Significant opportunities exist for us in the electronics distribution business owing mainly to the fragmented competitive environment, in which the sales of approximately 1,500 small distributors account for about half of the total market. . . . It appears likely that the future will belong increasingly to those few substantial distribution companies with the financial resources, the professional managements, and the modern control systems necessary to participate fully in the industry’s current consolidation phase.
Entering the 1970s with $9 million of annual distribution sales, Arrow ranked no. 12 among U.S. electronics distributors. No. 1-ranked Avnet was 8-times Arrow’s size.
During the ’70s decade, by winning key semiconductor franchises (led by Texas Instruments in 1970) and opening sales offices in over 20 U.S. cities, Arrow assertively rose through the ranks, growing its electronics distribution business at an average annual rate of 34 percent. By the end of the decade, the company’s electronics distribution sales had climbed to $177 million, establishing Arrow as the country’s second largest electronics distributor.
The aggressive growth strategy employed by Arrow to gain industry predominance required liberal infusions of working capital, for which the company relied on frequent public bond offerings that temporarily gave rise to unconventionally high levels of debt. Additional growth capital was provided through the 1969 acquisition of a cash cow: Schuylkill Metals Corporation, a lead recycling company. (This business, having served its purpose, was sold in 1987.)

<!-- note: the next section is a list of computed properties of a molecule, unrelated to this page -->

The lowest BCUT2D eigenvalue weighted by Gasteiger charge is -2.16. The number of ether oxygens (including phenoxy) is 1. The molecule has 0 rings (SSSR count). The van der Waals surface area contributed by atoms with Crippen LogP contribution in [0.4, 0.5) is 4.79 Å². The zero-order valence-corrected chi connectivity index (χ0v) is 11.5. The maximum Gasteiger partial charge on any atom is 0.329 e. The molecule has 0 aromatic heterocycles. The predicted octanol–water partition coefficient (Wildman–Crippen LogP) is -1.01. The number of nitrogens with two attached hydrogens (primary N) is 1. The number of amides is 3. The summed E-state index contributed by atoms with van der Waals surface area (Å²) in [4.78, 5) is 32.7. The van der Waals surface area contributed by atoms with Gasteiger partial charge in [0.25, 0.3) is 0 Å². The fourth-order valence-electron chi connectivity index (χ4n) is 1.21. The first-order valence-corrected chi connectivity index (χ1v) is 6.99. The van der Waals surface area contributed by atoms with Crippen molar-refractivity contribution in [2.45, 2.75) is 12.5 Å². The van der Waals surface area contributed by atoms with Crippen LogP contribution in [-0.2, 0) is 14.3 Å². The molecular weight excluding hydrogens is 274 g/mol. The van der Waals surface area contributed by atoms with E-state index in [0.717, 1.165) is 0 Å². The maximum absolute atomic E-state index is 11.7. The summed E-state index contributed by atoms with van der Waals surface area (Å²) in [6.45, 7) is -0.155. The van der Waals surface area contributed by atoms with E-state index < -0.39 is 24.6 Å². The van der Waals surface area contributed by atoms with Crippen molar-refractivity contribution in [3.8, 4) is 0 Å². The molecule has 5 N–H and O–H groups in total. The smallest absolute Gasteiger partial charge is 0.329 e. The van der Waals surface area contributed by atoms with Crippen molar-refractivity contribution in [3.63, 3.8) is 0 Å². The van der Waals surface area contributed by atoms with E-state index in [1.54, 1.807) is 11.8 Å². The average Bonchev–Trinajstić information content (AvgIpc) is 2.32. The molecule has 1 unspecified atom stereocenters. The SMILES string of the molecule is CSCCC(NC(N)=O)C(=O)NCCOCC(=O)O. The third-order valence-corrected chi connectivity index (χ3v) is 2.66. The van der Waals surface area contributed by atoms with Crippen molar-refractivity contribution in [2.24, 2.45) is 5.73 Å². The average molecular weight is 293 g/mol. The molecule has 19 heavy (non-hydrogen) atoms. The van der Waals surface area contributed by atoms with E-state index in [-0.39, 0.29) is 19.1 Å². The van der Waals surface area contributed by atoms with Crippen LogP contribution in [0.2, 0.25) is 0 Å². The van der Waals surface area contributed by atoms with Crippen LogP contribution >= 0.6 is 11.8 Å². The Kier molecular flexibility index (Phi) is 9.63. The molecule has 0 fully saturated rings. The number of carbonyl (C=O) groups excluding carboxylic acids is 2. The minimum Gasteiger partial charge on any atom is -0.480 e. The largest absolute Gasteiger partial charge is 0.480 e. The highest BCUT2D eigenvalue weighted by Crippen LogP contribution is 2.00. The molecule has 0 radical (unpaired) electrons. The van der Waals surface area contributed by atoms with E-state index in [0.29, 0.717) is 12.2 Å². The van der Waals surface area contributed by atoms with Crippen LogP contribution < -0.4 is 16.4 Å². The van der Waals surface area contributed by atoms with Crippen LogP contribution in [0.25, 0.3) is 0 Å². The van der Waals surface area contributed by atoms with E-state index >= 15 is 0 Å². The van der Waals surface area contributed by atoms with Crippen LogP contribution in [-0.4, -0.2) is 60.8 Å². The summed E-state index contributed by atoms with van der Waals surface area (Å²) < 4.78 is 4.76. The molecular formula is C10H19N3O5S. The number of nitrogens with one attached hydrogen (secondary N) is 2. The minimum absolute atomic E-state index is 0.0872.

The 1970s also saw Arrow discontinue its retail operations and inaugurate electronics distribution’s first integrated on-line, real-time computer system to provide up-to-the-minute inventory positions and facilitate remote order entry. The year 1979 brought Arrow’s listing on the New York Stock Exchange, as well as its acquisition of Cramer Electronics (historically the U.S.’s second-largest distributor), the company’s first major industry acquisition, which provided access to most of the leading markets in the western United States.